Home Entertainment company Zee to Shut Down Channel to Allay CCI Concerns Over Sony Deal

Zee to Shut Down Channel to Allay CCI Concerns Over Sony Deal

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On Friday, Zee proposed to shut down a major general entertainment channel, with a massive 20-30% market share in the general entertainment channel space, in a submission to the Competition Commission of India (CCI ), two people with direct knowledge of the development said on condition of anonymity.

“Zee has agreed to shut down one of its major entertainment channels. The removal of this channel’s business from the scope of the merger will ensure a reduction in the combined entity’s overall market share in certain major regions. This can assure CCI that any monopolistic pricing power of the merged entity is limited and potential audience dominance is contained,” said one of the two on condition of anonymity.

The identity of the channel that Zee agreed to shut down could not be established.

A spokesperson for Zee declined to comment, while an email sent to Sony went unanswered.

This is the first time Zee and Sony have offered a structural remedy, the person said. About a fortnight ago, Sony-Zee submitted a set of “behavioural remedies” to CCI for the deal, which did not include structural changes such as shutting down all channel activity or selling off some channels for reduce the threat of competition.

The move is aimed at allaying CCI’s concern that India’s biggest media merger could give Zee-Sony unprecedented pricing power, which could hurt the prospects of other TV stations in the broadcast industry. Entertainment.

“After an ICC hearing on Thursday, Zee and Sony submitted their ‘remedy’ by filing a rejoinder on Friday (September 30) to the original merger petition that was filed with the ICC a few months ago” , said the first person. .

Subhash Chandra’s Zee merger with Sony Pictures will consolidate at least 92 television channels, including all sports and entertainment channels from both companies, and multiple video streaming platforms under one entity in which Sony will have a majority stake.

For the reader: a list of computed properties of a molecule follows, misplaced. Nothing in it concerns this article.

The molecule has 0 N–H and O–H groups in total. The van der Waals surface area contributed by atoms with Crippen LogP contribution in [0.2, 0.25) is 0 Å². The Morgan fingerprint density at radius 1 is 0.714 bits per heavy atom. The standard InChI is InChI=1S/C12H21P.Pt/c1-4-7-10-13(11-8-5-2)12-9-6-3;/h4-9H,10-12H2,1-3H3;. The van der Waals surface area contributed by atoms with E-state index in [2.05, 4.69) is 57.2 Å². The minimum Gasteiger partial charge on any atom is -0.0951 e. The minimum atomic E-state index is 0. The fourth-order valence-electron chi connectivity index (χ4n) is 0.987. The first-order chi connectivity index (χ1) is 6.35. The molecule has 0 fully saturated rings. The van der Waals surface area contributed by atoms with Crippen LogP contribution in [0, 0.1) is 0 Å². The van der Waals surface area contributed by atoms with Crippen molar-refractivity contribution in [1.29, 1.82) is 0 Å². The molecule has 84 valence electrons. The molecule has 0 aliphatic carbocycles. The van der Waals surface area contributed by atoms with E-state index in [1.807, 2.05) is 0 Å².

Both companies have obtained the approvals of the Securities and Exchange Board of India (Sebi), shareholders and the National Company Law Tribunal, Zee Entertainment and Culver Max Entertainment Pvt. Ltd (formerly Sony Pictures Networks India), but struggled to convince the antitrust regulator that the merger would not affect competition.

Both companies now expect to get the green signal from CCI as they have offered a structural remedy, according to the people quoted above. On September 29, Zee and Sony made a presentation before CCI to address the regulator’s concerns about market dominance.

At the meeting, Zee and Sony pledged not to abuse their dominant market position and to avoid charging above-average fees to advertisers or DTH providers for a certain period after the merger.

In August, CCI, through a notice to the two companies, said their “enormous market position” after the merger would give them “unprecedented bargaining power.”

The regulator was particularly concerned about the impact of the merger on advertiser fees and channel pricing, particularly in the Hindi-language segment.

Shares of Zee Entertainment rose 2.85% to 258.20 on BSE Friday.

In their first attempt to address antitrust concerns, Sony and Zee hinted that the merged entity was willing to offer mandatory price incentives and rebates to all channel distributors, such as broadcast satellite operators directly, on fair and non-discriminatory terms for a certain period after the transaction.

Additionally, Zee and Sony offered to create and operate “independent advertising verticals” for a fixed term.

The final structural remedy could save CCI from ordering a detailed investigation into the impact of the merger, which could delay approval for months.

In December, Sony and Zee Entertainment announced plans to merge their entertainment and sports TV channels, movie assets and video streaming platforms to create a broadcast giant in India to compete with Walt Disney Co.

While Sony is popular among viewers for its sports channels and hit reality shows like Kaun Banega Crorepati hosted by Amitabh Bachchan, Zee is a household TV name in India. It was established in 1992 under the Essel Group by Chandra, often called the “Father of Indian Television”.

In 2019, the founders of Zee had to offload their stake in the company to reduce their debts. And in 2021, with the company prone to a hostile takeover, the merger deal with Sony was struck when Zee’s promoters became embroiled in a board dispute with Invesco, the most major public shareholder of Zee Entertainment.

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